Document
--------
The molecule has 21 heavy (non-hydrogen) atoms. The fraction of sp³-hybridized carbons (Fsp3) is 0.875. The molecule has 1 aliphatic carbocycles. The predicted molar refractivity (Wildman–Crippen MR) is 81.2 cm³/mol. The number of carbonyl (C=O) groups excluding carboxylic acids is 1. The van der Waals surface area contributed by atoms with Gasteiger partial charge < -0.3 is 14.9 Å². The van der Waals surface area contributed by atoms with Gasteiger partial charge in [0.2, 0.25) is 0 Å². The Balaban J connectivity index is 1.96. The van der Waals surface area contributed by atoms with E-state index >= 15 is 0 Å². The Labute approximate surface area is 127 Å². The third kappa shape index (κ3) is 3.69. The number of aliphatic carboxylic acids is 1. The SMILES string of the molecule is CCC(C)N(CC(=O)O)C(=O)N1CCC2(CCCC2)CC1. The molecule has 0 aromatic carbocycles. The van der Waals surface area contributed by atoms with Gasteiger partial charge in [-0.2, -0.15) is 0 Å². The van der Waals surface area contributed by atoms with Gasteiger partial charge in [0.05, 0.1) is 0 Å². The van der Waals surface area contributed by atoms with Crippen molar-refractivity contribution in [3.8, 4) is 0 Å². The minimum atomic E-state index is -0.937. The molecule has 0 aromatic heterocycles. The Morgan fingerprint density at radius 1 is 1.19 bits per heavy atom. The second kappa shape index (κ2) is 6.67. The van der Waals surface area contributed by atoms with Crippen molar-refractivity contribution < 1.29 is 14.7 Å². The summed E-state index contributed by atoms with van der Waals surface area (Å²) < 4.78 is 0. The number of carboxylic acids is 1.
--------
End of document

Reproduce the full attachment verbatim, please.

The molecule has 21 heavy (non-hydrogen) atoms. The fraction of sp³-hybridized carbons (Fsp3) is 0.875. The molecule has 1 aliphatic carbocycles. The predicted molar refractivity (Wildman–Crippen MR) is 81.2 cm³/mol. The number of carbonyl (C=O) groups excluding carboxylic acids is 1. The van der Waals surface area contributed by atoms with Gasteiger partial charge < -0.3 is 14.9 Å². The van der Waals surface area contributed by atoms with Gasteiger partial charge in [0.2, 0.25) is 0 Å². The Balaban J connectivity index is 1.96. The van der Waals surface area contributed by atoms with E-state index >= 15 is 0 Å². The Labute approximate surface area is 127 Å². The third kappa shape index (κ3) is 3.69. The number of aliphatic carboxylic acids is 1. The SMILES string of the molecule is CCC(C)N(CC(=O)O)C(=O)N1CCC2(CCCC2)CC1. The molecule has 0 aromatic carbocycles. The van der Waals surface area contributed by atoms with Gasteiger partial charge in [-0.2, -0.15) is 0 Å². The van der Waals surface area contributed by atoms with Gasteiger partial charge in [0.05, 0.1) is 0 Å². The van der Waals surface area contributed by atoms with Crippen molar-refractivity contribution in [3.8, 4) is 0 Å². The minimum atomic E-state index is -0.937. The molecule has 0 aromatic heterocycles. The Morgan fingerprint density at radius 1 is 1.19 bits per heavy atom. The second kappa shape index (κ2) is 6.67. The van der Waals surface area contributed by atoms with Crippen molar-refractivity contribution < 1.29 is 14.7 Å². The summed E-state index contributed by atoms with van der Waals surface area (Å²) < 4.78 is 0. The number of carboxylic acids is 1.